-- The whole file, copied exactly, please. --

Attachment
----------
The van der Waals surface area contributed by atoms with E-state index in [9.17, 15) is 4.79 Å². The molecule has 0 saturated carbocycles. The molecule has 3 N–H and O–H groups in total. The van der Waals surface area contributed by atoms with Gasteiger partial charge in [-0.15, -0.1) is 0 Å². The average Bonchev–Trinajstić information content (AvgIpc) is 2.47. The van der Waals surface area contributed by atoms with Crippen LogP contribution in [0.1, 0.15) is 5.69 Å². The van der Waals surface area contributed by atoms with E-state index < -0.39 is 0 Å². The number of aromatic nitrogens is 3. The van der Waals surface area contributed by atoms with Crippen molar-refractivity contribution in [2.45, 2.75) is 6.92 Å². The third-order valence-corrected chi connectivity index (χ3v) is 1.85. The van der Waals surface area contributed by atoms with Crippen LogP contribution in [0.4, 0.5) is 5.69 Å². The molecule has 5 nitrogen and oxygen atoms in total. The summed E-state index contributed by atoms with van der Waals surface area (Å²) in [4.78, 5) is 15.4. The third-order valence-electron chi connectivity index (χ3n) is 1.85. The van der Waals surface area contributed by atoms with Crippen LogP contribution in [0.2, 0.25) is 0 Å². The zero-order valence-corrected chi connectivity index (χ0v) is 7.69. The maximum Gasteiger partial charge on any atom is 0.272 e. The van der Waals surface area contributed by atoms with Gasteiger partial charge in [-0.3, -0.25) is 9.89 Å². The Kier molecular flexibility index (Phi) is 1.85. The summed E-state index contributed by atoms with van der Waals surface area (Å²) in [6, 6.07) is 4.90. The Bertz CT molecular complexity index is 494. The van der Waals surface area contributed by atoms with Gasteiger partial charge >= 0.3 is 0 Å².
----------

The van der Waals surface area contributed by atoms with E-state index in [9.17, 15) is 4.79 Å². The molecule has 0 saturated carbocycles. The molecule has 3 N–H and O–H groups in total. The van der Waals surface area contributed by atoms with Gasteiger partial charge in [-0.15, -0.1) is 0 Å². The average Bonchev–Trinajstić information content (AvgIpc) is 2.47. The van der Waals surface area contributed by atoms with Crippen LogP contribution in [0.1, 0.15) is 5.69 Å². The van der Waals surface area contributed by atoms with E-state index < -0.39 is 0 Å². The number of aromatic nitrogens is 3. The van der Waals surface area contributed by atoms with Crippen molar-refractivity contribution in [2.45, 2.75) is 6.92 Å². The third-order valence-corrected chi connectivity index (χ3v) is 1.85. The van der Waals surface area contributed by atoms with Crippen LogP contribution in [0.4, 0.5) is 5.69 Å². The molecule has 5 nitrogen and oxygen atoms in total. The summed E-state index contributed by atoms with van der Waals surface area (Å²) in [4.78, 5) is 15.4. The third-order valence-electron chi connectivity index (χ3n) is 1.85. The van der Waals surface area contributed by atoms with Crippen LogP contribution in [0.2, 0.25) is 0 Å². The zero-order valence-corrected chi connectivity index (χ0v) is 7.69. The maximum Gasteiger partial charge on any atom is 0.272 e. The van der Waals surface area contributed by atoms with Gasteiger partial charge in [-0.3, -0.25) is 9.89 Å². The Kier molecular flexibility index (Phi) is 1.85. The summed E-state index contributed by atoms with van der Waals surface area (Å²) in [6, 6.07) is 4.90. The Bertz CT molecular complexity index is 494. The van der Waals surface area contributed by atoms with Gasteiger partial charge >= 0.3 is 0 Å².